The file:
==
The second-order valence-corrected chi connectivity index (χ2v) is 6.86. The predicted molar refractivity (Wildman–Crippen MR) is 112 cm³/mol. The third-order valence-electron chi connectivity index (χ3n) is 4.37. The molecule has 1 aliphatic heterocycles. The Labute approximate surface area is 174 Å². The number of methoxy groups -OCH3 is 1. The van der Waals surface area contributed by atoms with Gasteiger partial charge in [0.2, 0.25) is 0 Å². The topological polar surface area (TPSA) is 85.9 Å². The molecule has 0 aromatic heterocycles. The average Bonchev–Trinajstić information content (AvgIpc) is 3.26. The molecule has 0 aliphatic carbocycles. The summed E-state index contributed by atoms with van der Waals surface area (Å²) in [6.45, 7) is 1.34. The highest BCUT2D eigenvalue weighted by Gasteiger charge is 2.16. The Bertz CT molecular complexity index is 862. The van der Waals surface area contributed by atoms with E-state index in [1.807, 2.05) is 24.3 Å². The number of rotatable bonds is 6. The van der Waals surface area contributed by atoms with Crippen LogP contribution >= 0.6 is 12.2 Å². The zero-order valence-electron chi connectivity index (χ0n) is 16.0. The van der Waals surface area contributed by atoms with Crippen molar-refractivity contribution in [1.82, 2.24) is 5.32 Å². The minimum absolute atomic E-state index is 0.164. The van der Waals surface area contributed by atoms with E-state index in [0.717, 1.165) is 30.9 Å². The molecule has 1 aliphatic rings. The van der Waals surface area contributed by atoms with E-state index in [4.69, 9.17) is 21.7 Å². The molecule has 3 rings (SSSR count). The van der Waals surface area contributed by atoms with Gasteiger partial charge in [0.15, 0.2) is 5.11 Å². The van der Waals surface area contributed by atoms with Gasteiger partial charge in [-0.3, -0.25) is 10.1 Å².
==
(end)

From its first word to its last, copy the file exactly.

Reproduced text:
The second-order valence-corrected chi connectivity index (χ2v) is 6.86. The predicted molar refractivity (Wildman–Crippen MR) is 112 cm³/mol. The third-order valence-electron chi connectivity index (χ3n) is 4.37. The molecule has 1 aliphatic heterocycles. The Labute approximate surface area is 174 Å². The number of methoxy groups -OCH3 is 1. The van der Waals surface area contributed by atoms with Gasteiger partial charge in [0.2, 0.25) is 0 Å². The topological polar surface area (TPSA) is 85.9 Å². The molecule has 0 aromatic heterocycles. The average Bonchev–Trinajstić information content (AvgIpc) is 3.26. The molecule has 0 aliphatic carbocycles. The summed E-state index contributed by atoms with van der Waals surface area (Å²) in [6.45, 7) is 1.34. The highest BCUT2D eigenvalue weighted by Gasteiger charge is 2.16. The Bertz CT molecular complexity index is 862. The van der Waals surface area contributed by atoms with E-state index in [1.807, 2.05) is 24.3 Å². The number of rotatable bonds is 6. The van der Waals surface area contributed by atoms with Crippen LogP contribution >= 0.6 is 12.2 Å². The zero-order valence-electron chi connectivity index (χ0n) is 16.0. The van der Waals surface area contributed by atoms with Crippen molar-refractivity contribution in [1.82, 2.24) is 5.32 Å². The minimum absolute atomic E-state index is 0.164. The van der Waals surface area contributed by atoms with E-state index in [0.717, 1.165) is 30.9 Å². The molecule has 1 aliphatic rings. The van der Waals surface area contributed by atoms with E-state index in [4.69, 9.17) is 21.7 Å². The molecule has 3 rings (SSSR count). The van der Waals surface area contributed by atoms with Gasteiger partial charge in [0.15, 0.2) is 5.11 Å². The van der Waals surface area contributed by atoms with Gasteiger partial charge in [-0.3, -0.25) is 10.1 Å².